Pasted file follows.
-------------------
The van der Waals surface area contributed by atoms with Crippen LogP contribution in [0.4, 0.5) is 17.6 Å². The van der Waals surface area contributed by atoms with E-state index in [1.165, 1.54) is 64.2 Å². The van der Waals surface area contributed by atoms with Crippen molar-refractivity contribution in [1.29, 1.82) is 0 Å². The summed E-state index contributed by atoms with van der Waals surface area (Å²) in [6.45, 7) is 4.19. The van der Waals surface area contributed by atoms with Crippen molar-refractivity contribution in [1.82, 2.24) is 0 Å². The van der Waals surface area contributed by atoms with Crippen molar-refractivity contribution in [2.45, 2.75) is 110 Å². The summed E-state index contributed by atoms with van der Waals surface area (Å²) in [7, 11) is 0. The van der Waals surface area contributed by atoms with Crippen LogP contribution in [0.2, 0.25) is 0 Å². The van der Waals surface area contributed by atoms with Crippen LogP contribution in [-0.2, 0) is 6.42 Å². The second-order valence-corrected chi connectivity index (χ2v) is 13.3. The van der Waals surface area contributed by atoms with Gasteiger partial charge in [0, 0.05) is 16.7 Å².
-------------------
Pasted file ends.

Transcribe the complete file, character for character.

The van der Waals surface area contributed by atoms with Crippen LogP contribution in [0.4, 0.5) is 17.6 Å². The van der Waals surface area contributed by atoms with E-state index in [1.165, 1.54) is 64.2 Å². The van der Waals surface area contributed by atoms with Crippen molar-refractivity contribution in [1.29, 1.82) is 0 Å². The summed E-state index contributed by atoms with van der Waals surface area (Å²) in [6.45, 7) is 4.19. The van der Waals surface area contributed by atoms with Crippen molar-refractivity contribution in [1.82, 2.24) is 0 Å². The van der Waals surface area contributed by atoms with Crippen molar-refractivity contribution in [2.45, 2.75) is 110 Å². The summed E-state index contributed by atoms with van der Waals surface area (Å²) in [7, 11) is 0. The van der Waals surface area contributed by atoms with Crippen LogP contribution in [0.2, 0.25) is 0 Å². The van der Waals surface area contributed by atoms with Crippen LogP contribution in [-0.2, 0) is 6.42 Å². The second-order valence-corrected chi connectivity index (χ2v) is 13.3. The van der Waals surface area contributed by atoms with Gasteiger partial charge in [0, 0.05) is 16.7 Å².